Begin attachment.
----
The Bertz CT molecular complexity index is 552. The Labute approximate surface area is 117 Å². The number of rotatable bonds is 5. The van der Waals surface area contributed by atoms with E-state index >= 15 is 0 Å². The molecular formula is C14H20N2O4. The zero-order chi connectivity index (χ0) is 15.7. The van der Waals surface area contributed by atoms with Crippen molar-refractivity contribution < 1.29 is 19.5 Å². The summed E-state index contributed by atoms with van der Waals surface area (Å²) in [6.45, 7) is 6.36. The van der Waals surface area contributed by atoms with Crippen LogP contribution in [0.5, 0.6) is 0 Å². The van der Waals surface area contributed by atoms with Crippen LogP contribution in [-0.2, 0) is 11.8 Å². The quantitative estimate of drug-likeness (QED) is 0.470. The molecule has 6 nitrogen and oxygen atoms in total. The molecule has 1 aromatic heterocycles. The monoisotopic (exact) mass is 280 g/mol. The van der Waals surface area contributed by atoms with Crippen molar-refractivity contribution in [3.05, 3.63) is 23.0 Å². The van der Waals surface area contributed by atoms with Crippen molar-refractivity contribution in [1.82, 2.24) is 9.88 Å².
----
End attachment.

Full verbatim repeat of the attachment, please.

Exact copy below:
The Bertz CT molecular complexity index is 552. The Labute approximate surface area is 117 Å². The number of rotatable bonds is 5. The van der Waals surface area contributed by atoms with E-state index >= 15 is 0 Å². The molecular formula is C14H20N2O4. The zero-order chi connectivity index (χ0) is 15.7. The van der Waals surface area contributed by atoms with Crippen molar-refractivity contribution < 1.29 is 19.5 Å². The summed E-state index contributed by atoms with van der Waals surface area (Å²) in [6.45, 7) is 6.36. The van der Waals surface area contributed by atoms with Crippen LogP contribution in [0.5, 0.6) is 0 Å². The van der Waals surface area contributed by atoms with Crippen LogP contribution in [-0.2, 0) is 11.8 Å². The quantitative estimate of drug-likeness (QED) is 0.470. The molecule has 6 nitrogen and oxygen atoms in total. The molecule has 1 aromatic heterocycles. The monoisotopic (exact) mass is 280 g/mol. The van der Waals surface area contributed by atoms with Crippen molar-refractivity contribution in [3.05, 3.63) is 23.0 Å². The van der Waals surface area contributed by atoms with Crippen molar-refractivity contribution in [1.82, 2.24) is 9.88 Å².